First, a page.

In one embodiment, the present invention fibrous structure product comprises an HPF for a two-ply product of greater than about 2×10−2. In another embodiment, the fibrous structure product comprises an HPF for a two-ply product of from about 2×10−2 to about 1×10−1. In one embodiment, the basis weight of a two-ply product of the present invention fibrous structure product is from about 20 lbs/3000 ft2 to about 32 lbs/3000 ft2. In another embodiment, the basis weight of a two-ply product is from about 25 lbs/3000 ft2 to about 32 lbs/3000 ft2. In another embodiment still, the basis weight of a two-ply product is less than 32 lbs/3000 ft2.

In one embodiment, the present invention fibrous structure product comprises an HPF for a one-ply product of greater than about 2×10−2. In another embodiment still, the present invention fibrous structure product comprises an HPF for a one-ply product of greater than about 3×10−2. In yet another embodiment, the present invention fibrous structure product comprises an HPF for a one-ply product of from about 2×10−2 to about 4×10−2. In a different embodiment, the present invention fibrous structure product comprises an HPF for a one-ply product of from about 3×10−2 to about 4×10−2. In one embodiment, the basis weight of a one-ply product of the present invention fibrous structure product is from about 13 lbs/3000 ft2 to about 30 lbs/3000 ft2. In another embodiment, the basis weight of a one-ply product of the present invention fibrous structure product is from about 16 lbs/3000 ft2 to about 30 lbs/3000 ft2.

In another embodiment, the basis weight of a two-ply product is from about 20 lbs/3000 ft2 to about 26 lbs/3000 ft2. In one embodiment, a one-ply product of the present invention fibrous structure product has a basis weight of greater than about 13 lbs/3000 ft2. In another embodiment, a one-ply product of the present invention fibrous structure product has a basis weight of greater than about 16 lbs/3000 ft2. In yet another embodiment, a one-ply product of the present invention fibrous structure product has a basis weight of greater than about 20 lbs/3000 ft2.

In nonlimiting embodiments, the surface features of a one-ply, or a two-ply product, may be continuous, semicontinuous and/or discontinuous. Without wishing to be limited by theory, it is thought that the advantage observed in the one-ply products (i.e., having an HPF as high as a two-ply product with a similar basis weight) is achieved by providing formed features having knuckles that are in a semicontinuous or a discontinuous configuration because the molding dynamics are governed by those in Eq. 1 and can be controlled (as described throughout) to provide uniform fiber distribution throughout the features. By comparison, many prior art products use continuous knuckles. It is surprisingly discovered that such features are governed by different molding dynamics and provide benefits different than those which are described herein.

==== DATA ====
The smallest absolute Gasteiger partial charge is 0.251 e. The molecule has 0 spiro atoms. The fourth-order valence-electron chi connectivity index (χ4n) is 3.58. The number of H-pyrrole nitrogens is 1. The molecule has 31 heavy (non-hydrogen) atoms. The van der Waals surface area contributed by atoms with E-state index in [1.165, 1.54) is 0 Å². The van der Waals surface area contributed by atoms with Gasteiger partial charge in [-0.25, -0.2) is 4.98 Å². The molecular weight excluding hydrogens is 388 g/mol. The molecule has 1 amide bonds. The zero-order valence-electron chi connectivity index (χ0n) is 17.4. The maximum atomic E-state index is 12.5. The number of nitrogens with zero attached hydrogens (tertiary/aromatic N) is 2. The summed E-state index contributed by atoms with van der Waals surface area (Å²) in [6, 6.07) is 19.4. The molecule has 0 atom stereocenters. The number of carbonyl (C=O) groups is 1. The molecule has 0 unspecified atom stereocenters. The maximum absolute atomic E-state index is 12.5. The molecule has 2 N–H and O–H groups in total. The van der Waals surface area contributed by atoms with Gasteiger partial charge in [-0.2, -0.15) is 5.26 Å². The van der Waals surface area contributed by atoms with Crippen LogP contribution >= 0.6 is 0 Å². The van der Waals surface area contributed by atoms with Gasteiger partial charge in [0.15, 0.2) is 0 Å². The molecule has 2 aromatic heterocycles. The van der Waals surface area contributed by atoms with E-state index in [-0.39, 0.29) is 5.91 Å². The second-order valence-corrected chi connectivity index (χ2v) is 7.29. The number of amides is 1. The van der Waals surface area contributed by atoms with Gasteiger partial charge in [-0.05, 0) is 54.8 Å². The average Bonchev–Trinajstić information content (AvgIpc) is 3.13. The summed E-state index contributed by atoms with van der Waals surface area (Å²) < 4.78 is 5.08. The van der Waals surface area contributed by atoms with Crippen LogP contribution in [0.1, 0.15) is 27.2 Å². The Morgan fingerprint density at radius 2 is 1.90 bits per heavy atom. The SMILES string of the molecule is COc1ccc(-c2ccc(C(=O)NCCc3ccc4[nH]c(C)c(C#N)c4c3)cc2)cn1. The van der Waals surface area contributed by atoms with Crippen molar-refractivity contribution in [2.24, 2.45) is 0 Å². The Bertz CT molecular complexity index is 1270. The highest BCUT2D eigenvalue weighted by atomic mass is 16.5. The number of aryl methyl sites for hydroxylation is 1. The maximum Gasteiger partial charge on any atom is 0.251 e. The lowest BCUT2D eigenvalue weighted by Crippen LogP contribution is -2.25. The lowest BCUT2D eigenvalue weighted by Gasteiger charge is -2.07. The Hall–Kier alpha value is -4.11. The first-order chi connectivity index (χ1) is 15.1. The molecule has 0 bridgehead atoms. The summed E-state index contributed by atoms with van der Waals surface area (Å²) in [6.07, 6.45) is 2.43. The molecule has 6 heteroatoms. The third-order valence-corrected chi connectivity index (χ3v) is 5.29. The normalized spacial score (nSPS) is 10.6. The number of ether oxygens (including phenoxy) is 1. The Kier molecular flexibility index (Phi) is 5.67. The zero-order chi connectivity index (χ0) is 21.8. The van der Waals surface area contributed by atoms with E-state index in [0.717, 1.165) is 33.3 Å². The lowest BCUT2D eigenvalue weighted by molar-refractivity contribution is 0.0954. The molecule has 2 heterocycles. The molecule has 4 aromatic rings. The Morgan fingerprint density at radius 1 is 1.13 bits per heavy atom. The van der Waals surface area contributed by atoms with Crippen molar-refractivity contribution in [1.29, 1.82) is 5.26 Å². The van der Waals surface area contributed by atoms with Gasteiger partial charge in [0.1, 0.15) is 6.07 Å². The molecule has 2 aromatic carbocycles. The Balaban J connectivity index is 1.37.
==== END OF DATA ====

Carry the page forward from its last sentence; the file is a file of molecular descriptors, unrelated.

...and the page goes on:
Sheet Compression

In addition to the in-hand bulkiness that the present invention provides, certain embodiments of the fibrous structure product of the present invention also provides a high level of resiliency when compressed. One of skill in the art will appreciate the use of a “high load caliper” test to calculate the ability of a paper towel or other absorbent paper product to resist a load. However, many consumers appreciate the ability of a paper towel to absorb and then “spring back” from an applied load.

The ability of a fibrous structure product to spring back from an applied load is hereinafter referred to as the “Resistance Factor” or Fres. The resistance factor may be calculated from the measurement of the caliper of a two-ply sample at loads of 10 g (C10, ini—the sample under an initial load of 10 g), 1500 g (C1500—the sample under a load of 1500 g), and 10 g (C10, after—the sample under a load of 10 g, after being subjected to a load of 1500 g). The Resistance Factor (Fres.) may be calculated as in Eq. 2:


F res.=ln[(C 10, ini. −C 1500)/C 10, after]  Eq. 2

The caliper measurements under load may be measured using the “High Load Caliper Method” described infra. Resistance Factor results of exemplary embodiments of the present invention fibrous structure product and prior art samples (2-ply) are described in Table 2.

In one embodiment the Resistance Factor of a fibrous structure product of greater than about −0.20. In another embodiment, the Resistance Factor of a two-ply fibrous structure product is greater than about −0.1. In another embodiment still, the Resistance Factor of a fibrous structure product is from about −0.20 to 0. In another embodiment, the Resistance Factor of a two-ply fibrous structure product is from about −0.1 to 0.